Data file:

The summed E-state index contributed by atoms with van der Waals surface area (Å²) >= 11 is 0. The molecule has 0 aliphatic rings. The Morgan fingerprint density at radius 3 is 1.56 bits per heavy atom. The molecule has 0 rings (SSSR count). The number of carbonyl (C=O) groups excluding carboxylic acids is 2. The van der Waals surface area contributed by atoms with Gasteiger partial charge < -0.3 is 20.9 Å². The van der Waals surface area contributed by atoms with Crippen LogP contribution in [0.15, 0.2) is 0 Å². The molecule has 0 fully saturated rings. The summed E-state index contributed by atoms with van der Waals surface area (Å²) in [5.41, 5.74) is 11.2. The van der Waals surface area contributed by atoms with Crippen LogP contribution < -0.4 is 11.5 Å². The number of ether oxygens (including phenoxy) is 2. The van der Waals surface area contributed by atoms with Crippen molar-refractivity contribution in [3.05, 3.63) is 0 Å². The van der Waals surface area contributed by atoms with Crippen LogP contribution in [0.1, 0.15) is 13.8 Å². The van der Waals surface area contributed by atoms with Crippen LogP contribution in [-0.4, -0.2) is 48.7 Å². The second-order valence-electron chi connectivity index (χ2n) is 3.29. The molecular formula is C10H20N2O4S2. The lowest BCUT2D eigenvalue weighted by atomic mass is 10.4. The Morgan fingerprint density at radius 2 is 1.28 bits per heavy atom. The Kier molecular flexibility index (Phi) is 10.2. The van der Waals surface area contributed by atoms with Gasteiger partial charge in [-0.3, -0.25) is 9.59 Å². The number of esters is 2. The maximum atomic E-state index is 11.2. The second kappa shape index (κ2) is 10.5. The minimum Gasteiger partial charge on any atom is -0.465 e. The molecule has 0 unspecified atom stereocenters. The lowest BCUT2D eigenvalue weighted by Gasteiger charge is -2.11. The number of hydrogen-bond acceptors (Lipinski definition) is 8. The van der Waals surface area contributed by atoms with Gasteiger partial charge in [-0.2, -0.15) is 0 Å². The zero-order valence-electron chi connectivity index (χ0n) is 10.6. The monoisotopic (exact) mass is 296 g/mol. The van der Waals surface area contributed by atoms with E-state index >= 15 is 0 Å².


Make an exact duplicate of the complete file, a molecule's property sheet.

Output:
The summed E-state index contributed by atoms with van der Waals surface area (Å²) >= 11 is 0. The molecule has 0 aliphatic rings. The Morgan fingerprint density at radius 3 is 1.56 bits per heavy atom. The molecule has 0 rings (SSSR count). The number of carbonyl (C=O) groups excluding carboxylic acids is 2. The van der Waals surface area contributed by atoms with Gasteiger partial charge < -0.3 is 20.9 Å². The van der Waals surface area contributed by atoms with Crippen LogP contribution in [0.15, 0.2) is 0 Å². The molecule has 0 fully saturated rings. The summed E-state index contributed by atoms with van der Waals surface area (Å²) in [5.41, 5.74) is 11.2. The van der Waals surface area contributed by atoms with Crippen LogP contribution < -0.4 is 11.5 Å². The number of ether oxygens (including phenoxy) is 2. The van der Waals surface area contributed by atoms with Crippen molar-refractivity contribution in [3.05, 3.63) is 0 Å². The van der Waals surface area contributed by atoms with Crippen LogP contribution in [0.1, 0.15) is 13.8 Å². The van der Waals surface area contributed by atoms with Crippen LogP contribution in [-0.4, -0.2) is 48.7 Å². The second-order valence-electron chi connectivity index (χ2n) is 3.29. The molecular formula is C10H20N2O4S2. The lowest BCUT2D eigenvalue weighted by atomic mass is 10.4. The Morgan fingerprint density at radius 2 is 1.28 bits per heavy atom. The Kier molecular flexibility index (Phi) is 10.2. The van der Waals surface area contributed by atoms with Gasteiger partial charge in [-0.3, -0.25) is 9.59 Å². The number of esters is 2. The maximum atomic E-state index is 11.2. The second kappa shape index (κ2) is 10.5. The minimum Gasteiger partial charge on any atom is -0.465 e. The molecule has 0 unspecified atom stereocenters. The lowest BCUT2D eigenvalue weighted by Gasteiger charge is -2.11. The number of hydrogen-bond acceptors (Lipinski definition) is 8. The van der Waals surface area contributed by atoms with Gasteiger partial charge in [-0.2, -0.15) is 0 Å². The zero-order valence-electron chi connectivity index (χ0n) is 10.6. The monoisotopic (exact) mass is 296 g/mol. The van der Waals surface area contributed by atoms with E-state index >= 15 is 0 Å².